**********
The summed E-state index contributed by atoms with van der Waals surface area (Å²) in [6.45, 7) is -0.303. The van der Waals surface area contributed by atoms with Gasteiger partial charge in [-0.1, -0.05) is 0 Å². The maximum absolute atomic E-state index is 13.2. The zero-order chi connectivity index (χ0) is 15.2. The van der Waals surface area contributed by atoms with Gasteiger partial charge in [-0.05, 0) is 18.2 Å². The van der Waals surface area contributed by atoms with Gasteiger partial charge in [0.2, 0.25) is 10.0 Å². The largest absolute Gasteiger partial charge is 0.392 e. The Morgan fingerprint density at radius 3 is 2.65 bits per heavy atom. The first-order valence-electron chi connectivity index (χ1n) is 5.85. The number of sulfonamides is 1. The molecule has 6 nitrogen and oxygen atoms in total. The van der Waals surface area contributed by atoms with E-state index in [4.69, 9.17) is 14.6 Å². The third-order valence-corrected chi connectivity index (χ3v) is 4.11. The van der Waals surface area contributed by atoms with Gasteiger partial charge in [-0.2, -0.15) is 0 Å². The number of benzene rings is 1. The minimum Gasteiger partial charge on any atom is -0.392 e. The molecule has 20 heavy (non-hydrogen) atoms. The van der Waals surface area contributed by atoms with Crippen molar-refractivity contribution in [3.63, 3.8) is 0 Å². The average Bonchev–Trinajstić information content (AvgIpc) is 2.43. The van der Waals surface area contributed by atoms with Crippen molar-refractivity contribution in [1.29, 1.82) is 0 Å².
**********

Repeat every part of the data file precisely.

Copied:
The summed E-state index contributed by atoms with van der Waals surface area (Å²) in [6.45, 7) is -0.303. The van der Waals surface area contributed by atoms with Gasteiger partial charge in [-0.1, -0.05) is 0 Å². The maximum absolute atomic E-state index is 13.2. The zero-order chi connectivity index (χ0) is 15.2. The van der Waals surface area contributed by atoms with Gasteiger partial charge in [-0.05, 0) is 18.2 Å². The van der Waals surface area contributed by atoms with Gasteiger partial charge in [0.2, 0.25) is 10.0 Å². The largest absolute Gasteiger partial charge is 0.392 e. The Morgan fingerprint density at radius 3 is 2.65 bits per heavy atom. The first-order valence-electron chi connectivity index (χ1n) is 5.85. The number of sulfonamides is 1. The molecule has 6 nitrogen and oxygen atoms in total. The van der Waals surface area contributed by atoms with E-state index in [4.69, 9.17) is 14.6 Å². The third-order valence-corrected chi connectivity index (χ3v) is 4.11. The van der Waals surface area contributed by atoms with Gasteiger partial charge in [-0.2, -0.15) is 0 Å². The number of benzene rings is 1. The minimum Gasteiger partial charge on any atom is -0.392 e. The molecule has 20 heavy (non-hydrogen) atoms. The van der Waals surface area contributed by atoms with Crippen molar-refractivity contribution in [3.63, 3.8) is 0 Å². The average Bonchev–Trinajstić information content (AvgIpc) is 2.43. The van der Waals surface area contributed by atoms with Crippen molar-refractivity contribution in [1.29, 1.82) is 0 Å².